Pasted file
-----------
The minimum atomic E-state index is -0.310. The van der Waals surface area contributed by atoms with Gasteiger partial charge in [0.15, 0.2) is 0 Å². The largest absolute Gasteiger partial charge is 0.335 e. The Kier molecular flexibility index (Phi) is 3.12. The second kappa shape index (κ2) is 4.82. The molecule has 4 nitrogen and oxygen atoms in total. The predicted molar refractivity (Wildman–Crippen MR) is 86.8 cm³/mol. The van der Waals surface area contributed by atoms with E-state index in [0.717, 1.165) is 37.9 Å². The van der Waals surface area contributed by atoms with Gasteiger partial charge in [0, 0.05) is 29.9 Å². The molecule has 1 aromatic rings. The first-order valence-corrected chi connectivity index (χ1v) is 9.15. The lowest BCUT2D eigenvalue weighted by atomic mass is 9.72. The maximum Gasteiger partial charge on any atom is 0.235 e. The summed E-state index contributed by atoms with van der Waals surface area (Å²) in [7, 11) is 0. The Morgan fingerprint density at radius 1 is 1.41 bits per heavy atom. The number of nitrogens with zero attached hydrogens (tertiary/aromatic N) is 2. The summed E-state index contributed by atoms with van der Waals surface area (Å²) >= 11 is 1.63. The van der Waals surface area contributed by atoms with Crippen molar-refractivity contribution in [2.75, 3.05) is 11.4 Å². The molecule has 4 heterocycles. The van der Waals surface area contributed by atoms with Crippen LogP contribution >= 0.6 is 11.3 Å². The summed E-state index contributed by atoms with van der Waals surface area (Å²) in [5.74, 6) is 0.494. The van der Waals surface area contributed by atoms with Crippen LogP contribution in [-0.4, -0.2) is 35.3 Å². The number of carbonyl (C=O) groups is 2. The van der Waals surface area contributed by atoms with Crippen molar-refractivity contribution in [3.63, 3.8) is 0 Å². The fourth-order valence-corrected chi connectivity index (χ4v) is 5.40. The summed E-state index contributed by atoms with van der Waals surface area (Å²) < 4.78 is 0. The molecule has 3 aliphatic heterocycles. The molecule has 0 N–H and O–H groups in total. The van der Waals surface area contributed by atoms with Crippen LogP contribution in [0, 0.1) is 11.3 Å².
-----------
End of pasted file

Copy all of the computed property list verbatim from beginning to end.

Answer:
The minimum atomic E-state index is -0.310. The van der Waals surface area contributed by atoms with Gasteiger partial charge in [0.15, 0.2) is 0 Å². The largest absolute Gasteiger partial charge is 0.335 e. The Kier molecular flexibility index (Phi) is 3.12. The second kappa shape index (κ2) is 4.82. The molecule has 4 nitrogen and oxygen atoms in total. The predicted molar refractivity (Wildman–Crippen MR) is 86.8 cm³/mol. The van der Waals surface area contributed by atoms with E-state index in [0.717, 1.165) is 37.9 Å². The van der Waals surface area contributed by atoms with Gasteiger partial charge in [0, 0.05) is 29.9 Å². The molecule has 1 aromatic rings. The first-order valence-corrected chi connectivity index (χ1v) is 9.15. The lowest BCUT2D eigenvalue weighted by atomic mass is 9.72. The maximum Gasteiger partial charge on any atom is 0.235 e. The summed E-state index contributed by atoms with van der Waals surface area (Å²) in [7, 11) is 0. The Morgan fingerprint density at radius 1 is 1.41 bits per heavy atom. The number of nitrogens with zero attached hydrogens (tertiary/aromatic N) is 2. The summed E-state index contributed by atoms with van der Waals surface area (Å²) >= 11 is 1.63. The van der Waals surface area contributed by atoms with Crippen molar-refractivity contribution in [2.75, 3.05) is 11.4 Å². The molecule has 4 heterocycles. The van der Waals surface area contributed by atoms with Crippen LogP contribution >= 0.6 is 11.3 Å². The summed E-state index contributed by atoms with van der Waals surface area (Å²) in [5.74, 6) is 0.494. The van der Waals surface area contributed by atoms with Crippen LogP contribution in [-0.4, -0.2) is 35.3 Å². The number of carbonyl (C=O) groups is 2. The van der Waals surface area contributed by atoms with Crippen molar-refractivity contribution in [3.63, 3.8) is 0 Å². The fourth-order valence-corrected chi connectivity index (χ4v) is 5.40. The summed E-state index contributed by atoms with van der Waals surface area (Å²) < 4.78 is 0. The molecule has 3 aliphatic heterocycles. The molecule has 0 N–H and O–H groups in total. The van der Waals surface area contributed by atoms with Crippen LogP contribution in [0, 0.1) is 11.3 Å².